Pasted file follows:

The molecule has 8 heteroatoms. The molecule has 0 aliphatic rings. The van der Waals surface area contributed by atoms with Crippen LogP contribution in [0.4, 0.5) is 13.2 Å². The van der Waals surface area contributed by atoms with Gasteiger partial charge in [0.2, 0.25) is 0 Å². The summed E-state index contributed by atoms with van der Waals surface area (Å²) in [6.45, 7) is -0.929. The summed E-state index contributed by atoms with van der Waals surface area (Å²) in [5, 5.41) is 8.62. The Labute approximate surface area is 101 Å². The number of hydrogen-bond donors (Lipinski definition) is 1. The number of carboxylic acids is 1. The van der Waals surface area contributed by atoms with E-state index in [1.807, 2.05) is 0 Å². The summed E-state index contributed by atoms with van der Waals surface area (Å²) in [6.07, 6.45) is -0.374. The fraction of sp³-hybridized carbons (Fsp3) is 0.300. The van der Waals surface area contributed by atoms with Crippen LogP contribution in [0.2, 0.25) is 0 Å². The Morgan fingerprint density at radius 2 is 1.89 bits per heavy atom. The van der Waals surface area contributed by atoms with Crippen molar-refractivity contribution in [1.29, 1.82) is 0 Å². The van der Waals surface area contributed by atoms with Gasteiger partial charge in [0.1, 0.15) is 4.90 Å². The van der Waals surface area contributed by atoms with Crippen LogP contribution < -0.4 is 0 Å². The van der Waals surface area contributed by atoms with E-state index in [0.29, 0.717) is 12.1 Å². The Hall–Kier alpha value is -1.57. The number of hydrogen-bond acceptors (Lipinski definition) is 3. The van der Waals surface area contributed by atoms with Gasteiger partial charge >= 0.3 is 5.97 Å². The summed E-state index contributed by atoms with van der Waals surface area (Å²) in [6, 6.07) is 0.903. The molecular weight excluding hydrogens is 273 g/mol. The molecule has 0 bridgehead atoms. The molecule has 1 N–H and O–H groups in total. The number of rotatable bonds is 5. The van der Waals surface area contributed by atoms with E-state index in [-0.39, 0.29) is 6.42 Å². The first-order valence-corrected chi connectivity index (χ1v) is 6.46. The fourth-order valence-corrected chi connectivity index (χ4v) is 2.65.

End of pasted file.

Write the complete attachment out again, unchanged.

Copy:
The molecule has 8 heteroatoms. The molecule has 0 aliphatic rings. The van der Waals surface area contributed by atoms with Crippen LogP contribution in [0.4, 0.5) is 13.2 Å². The van der Waals surface area contributed by atoms with Gasteiger partial charge in [0.2, 0.25) is 0 Å². The summed E-state index contributed by atoms with van der Waals surface area (Å²) in [6.45, 7) is -0.929. The summed E-state index contributed by atoms with van der Waals surface area (Å²) in [5, 5.41) is 8.62. The Labute approximate surface area is 101 Å². The number of hydrogen-bond donors (Lipinski definition) is 1. The number of carboxylic acids is 1. The van der Waals surface area contributed by atoms with E-state index in [1.807, 2.05) is 0 Å². The summed E-state index contributed by atoms with van der Waals surface area (Å²) in [6.07, 6.45) is -0.374. The fraction of sp³-hybridized carbons (Fsp3) is 0.300. The van der Waals surface area contributed by atoms with Crippen LogP contribution in [0.2, 0.25) is 0 Å². The Morgan fingerprint density at radius 2 is 1.89 bits per heavy atom. The van der Waals surface area contributed by atoms with Crippen molar-refractivity contribution in [1.29, 1.82) is 0 Å². The van der Waals surface area contributed by atoms with Gasteiger partial charge in [0.1, 0.15) is 4.90 Å². The van der Waals surface area contributed by atoms with Crippen LogP contribution < -0.4 is 0 Å². The van der Waals surface area contributed by atoms with E-state index in [0.29, 0.717) is 12.1 Å². The Hall–Kier alpha value is -1.57. The number of hydrogen-bond acceptors (Lipinski definition) is 3. The van der Waals surface area contributed by atoms with Gasteiger partial charge >= 0.3 is 5.97 Å². The summed E-state index contributed by atoms with van der Waals surface area (Å²) in [6, 6.07) is 0.903. The molecular weight excluding hydrogens is 273 g/mol. The molecule has 0 bridgehead atoms. The molecule has 1 N–H and O–H groups in total. The number of rotatable bonds is 5. The van der Waals surface area contributed by atoms with E-state index in [-0.39, 0.29) is 6.42 Å². The first-order valence-corrected chi connectivity index (χ1v) is 6.46. The fourth-order valence-corrected chi connectivity index (χ4v) is 2.65.